Food security expert Professor Tim Benton made the claim while speaking to NFU Deputy President Tom Bradshaw.
He went on to say that the government’s main strategies will not achieve this change
Prof Benton said: “Productivity growth and land sparing, our current government’s main strategies, will not achieve the necessary social outcomes.
“We need to change the structure of the market to enable the consumption change to enable you to get a fair wage for delivering more sustainable goods. And that might be incentivised by the next five years of geopolitical change.”
Government needs to lead
“We talk all the time about innovation – the technology silver bullet – but we need institutional innovation and we need governance innovation.
“And we need government to stand up to create a long-term vision for change that will deliver what you need as farmers, as business people, and what citizens need in terms of dealing with the environment and access to a healthy diet in a way that they can afford. So we need the government to lead,” Prof Benton said.
Making the system better
Prof Benton said there was growing recognition in society that we need to better make our food system better for a number of reasons, including our health and diet.
“Our food system is now part of the problem from a social perspective because of poor health and diet.”
Professor Tim Benton Director, Environment and Society Programme, Royal Institute of International Affairs, Chatham House
“Our food system is now part of the problem from a social perspective because of poor health and diet. Globally, one in ten people in the world is now chronically undernourished, but 40% are overweight or obese.
“In the UK, nearly two-thirds of adults are overweight or obese and that is part of the reason why we have the pressure on the health service. We need to get our diets right to save the health service as much as we need to get our agriculture sustainable to save the environment.
Producing healthy food
“From a health perspective, at a global level, we do not grow, we do not incentivise through the market, production of food sufficient to allow people to eat healthily. We grow about a third of the fruit and vegetables that would be needed if everyone ate five a day.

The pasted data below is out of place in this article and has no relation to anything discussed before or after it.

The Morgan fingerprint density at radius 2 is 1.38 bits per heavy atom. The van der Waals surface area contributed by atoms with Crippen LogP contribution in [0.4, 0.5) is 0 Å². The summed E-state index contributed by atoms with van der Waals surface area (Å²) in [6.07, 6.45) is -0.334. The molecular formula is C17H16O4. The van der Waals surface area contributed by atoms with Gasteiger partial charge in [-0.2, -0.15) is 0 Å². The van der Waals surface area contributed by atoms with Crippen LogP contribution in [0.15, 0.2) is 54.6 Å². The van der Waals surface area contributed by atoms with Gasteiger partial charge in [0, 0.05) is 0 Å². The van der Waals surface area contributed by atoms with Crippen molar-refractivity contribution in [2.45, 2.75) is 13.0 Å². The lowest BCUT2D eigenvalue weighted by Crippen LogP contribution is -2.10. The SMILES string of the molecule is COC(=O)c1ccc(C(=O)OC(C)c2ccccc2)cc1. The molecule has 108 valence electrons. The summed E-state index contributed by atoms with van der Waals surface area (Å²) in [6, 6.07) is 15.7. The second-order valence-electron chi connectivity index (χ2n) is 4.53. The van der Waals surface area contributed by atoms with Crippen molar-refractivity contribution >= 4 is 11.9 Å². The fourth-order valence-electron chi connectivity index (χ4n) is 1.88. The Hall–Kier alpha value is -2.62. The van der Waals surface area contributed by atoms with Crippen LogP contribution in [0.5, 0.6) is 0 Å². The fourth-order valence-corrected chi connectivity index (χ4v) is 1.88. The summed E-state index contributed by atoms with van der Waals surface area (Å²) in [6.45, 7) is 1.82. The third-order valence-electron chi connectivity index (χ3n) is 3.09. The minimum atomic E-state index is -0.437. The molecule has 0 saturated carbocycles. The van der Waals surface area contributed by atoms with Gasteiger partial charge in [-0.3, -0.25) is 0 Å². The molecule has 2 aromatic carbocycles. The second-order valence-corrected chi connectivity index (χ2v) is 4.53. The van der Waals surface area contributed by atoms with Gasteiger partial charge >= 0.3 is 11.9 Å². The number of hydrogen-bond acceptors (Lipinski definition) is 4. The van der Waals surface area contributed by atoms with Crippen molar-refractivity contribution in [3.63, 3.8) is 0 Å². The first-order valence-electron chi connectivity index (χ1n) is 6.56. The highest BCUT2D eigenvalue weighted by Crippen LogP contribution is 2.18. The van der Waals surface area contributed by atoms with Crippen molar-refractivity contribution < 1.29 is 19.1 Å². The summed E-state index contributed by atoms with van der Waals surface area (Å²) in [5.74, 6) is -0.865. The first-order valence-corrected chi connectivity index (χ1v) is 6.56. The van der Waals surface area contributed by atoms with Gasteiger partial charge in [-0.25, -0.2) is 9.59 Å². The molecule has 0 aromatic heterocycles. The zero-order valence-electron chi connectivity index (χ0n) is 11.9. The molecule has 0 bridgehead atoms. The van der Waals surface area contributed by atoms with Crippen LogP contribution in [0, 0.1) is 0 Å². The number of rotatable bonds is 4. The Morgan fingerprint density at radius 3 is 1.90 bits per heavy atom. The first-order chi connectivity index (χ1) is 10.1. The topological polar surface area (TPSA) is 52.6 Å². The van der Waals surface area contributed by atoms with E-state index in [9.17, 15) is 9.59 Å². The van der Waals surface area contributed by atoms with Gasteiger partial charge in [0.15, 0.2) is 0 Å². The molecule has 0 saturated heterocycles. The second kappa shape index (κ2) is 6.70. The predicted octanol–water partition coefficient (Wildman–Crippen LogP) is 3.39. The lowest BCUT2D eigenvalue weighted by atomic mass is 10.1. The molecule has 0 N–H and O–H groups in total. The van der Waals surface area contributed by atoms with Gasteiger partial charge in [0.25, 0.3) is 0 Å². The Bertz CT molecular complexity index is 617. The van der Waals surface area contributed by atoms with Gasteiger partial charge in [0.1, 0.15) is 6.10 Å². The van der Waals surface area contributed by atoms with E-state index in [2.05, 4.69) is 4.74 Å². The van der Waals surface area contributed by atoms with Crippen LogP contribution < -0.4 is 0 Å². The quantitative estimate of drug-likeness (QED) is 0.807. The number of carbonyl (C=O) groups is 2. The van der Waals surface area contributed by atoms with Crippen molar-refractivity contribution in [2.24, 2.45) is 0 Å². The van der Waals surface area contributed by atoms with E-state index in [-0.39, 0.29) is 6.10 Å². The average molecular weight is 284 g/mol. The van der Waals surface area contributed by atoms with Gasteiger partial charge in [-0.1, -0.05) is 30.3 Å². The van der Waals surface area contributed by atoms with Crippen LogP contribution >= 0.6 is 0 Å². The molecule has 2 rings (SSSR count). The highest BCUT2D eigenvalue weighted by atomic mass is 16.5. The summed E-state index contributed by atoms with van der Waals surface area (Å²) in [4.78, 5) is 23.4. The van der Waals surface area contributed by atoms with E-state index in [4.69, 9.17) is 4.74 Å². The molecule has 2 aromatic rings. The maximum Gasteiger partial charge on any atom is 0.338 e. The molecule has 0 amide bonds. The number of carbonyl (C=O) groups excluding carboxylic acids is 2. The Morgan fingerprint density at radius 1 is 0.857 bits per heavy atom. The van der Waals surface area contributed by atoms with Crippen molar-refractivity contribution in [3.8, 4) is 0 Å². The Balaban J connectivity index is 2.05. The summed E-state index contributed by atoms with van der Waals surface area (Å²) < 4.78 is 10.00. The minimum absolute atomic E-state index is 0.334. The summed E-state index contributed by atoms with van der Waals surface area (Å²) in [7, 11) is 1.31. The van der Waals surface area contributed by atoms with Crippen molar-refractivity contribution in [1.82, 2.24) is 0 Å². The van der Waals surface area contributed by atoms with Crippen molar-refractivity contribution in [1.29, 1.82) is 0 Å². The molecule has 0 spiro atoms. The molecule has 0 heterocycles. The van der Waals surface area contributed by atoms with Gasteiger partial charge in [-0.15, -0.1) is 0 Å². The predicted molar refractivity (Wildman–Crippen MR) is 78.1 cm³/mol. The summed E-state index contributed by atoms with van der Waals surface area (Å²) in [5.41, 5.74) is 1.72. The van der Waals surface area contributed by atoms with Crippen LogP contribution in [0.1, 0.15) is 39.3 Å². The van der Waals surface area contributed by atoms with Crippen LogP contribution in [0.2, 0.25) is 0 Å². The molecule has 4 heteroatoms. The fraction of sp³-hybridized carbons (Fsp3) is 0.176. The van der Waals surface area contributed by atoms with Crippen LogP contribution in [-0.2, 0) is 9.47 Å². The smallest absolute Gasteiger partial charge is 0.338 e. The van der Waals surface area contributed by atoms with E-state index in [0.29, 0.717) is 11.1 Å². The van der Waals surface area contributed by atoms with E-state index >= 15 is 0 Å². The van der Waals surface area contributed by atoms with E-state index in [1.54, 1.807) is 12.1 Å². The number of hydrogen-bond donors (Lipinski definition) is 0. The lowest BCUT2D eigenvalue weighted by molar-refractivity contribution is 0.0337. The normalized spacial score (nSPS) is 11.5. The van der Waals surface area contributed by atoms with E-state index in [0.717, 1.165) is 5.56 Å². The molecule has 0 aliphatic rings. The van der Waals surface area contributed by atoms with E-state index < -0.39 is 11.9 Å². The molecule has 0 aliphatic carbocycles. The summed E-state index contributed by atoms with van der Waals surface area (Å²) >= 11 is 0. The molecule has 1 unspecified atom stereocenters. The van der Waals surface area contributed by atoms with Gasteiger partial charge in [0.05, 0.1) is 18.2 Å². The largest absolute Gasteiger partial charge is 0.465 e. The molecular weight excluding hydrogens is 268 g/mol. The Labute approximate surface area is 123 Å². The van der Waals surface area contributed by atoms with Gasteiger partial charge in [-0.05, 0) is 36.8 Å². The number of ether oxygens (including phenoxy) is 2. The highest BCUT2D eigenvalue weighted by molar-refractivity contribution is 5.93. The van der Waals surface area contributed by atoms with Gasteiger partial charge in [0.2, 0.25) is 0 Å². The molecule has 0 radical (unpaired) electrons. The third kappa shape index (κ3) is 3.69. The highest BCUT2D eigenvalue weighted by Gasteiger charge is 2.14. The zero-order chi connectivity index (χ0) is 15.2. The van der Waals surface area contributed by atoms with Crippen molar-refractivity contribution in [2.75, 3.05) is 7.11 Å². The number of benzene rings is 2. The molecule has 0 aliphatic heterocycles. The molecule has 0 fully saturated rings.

“We need to transform our food system to get health right, we need to transform our food system to get the environment right and, as 2022 has shown, we also need to transform our food system to get resilience right.”
Meet the speakers from this session
NFU Deputy President
The home farm is based around arable production but has also diversified into equestrian and renewables.
Tom has represented the NFU from Local Branch Chairman through to Chair of the National Combinable Crops Board.
- Animal health and welfare including bTB
- Climate change and net zero
- Water and air issues
- Clean air strategy
- Workforce supply and training
- Farm assurance and labelling
- Food safety
- Animal ID and movements
Research Director, Emerging Risks, Chatham House
From 2011-2016 he was the ‘champion’ of the UK’s Global Food Security programme which was a multi-agency partnership of the UK’s public bodies (government departments, devolved governments and research councils) with an interest in the challenges around food.
As a leading advocate on food systems transformation, he has worked with UK governments, the EU, G20 and a range of other governments around the world, as well as leading businesses and civil society organisations. He has been a global agenda steward of the World Economic Forum, and was an author of the IPCC’s Special Report on Food, Land and Climate (2019), and the UK’s Climate Change Risk Assessment (2017, 2022).
He has published more than 200 academic papers, many tackling how systems respond to environmental change. His work on sustainability leadership has been recognized with an honorary fellowship of the UK’s Society for the Environment, and a doctorate honoris causa from the Université Catholique de Louvain, Belgium. He also remains a (part time) Research Professor at the University of Leeds.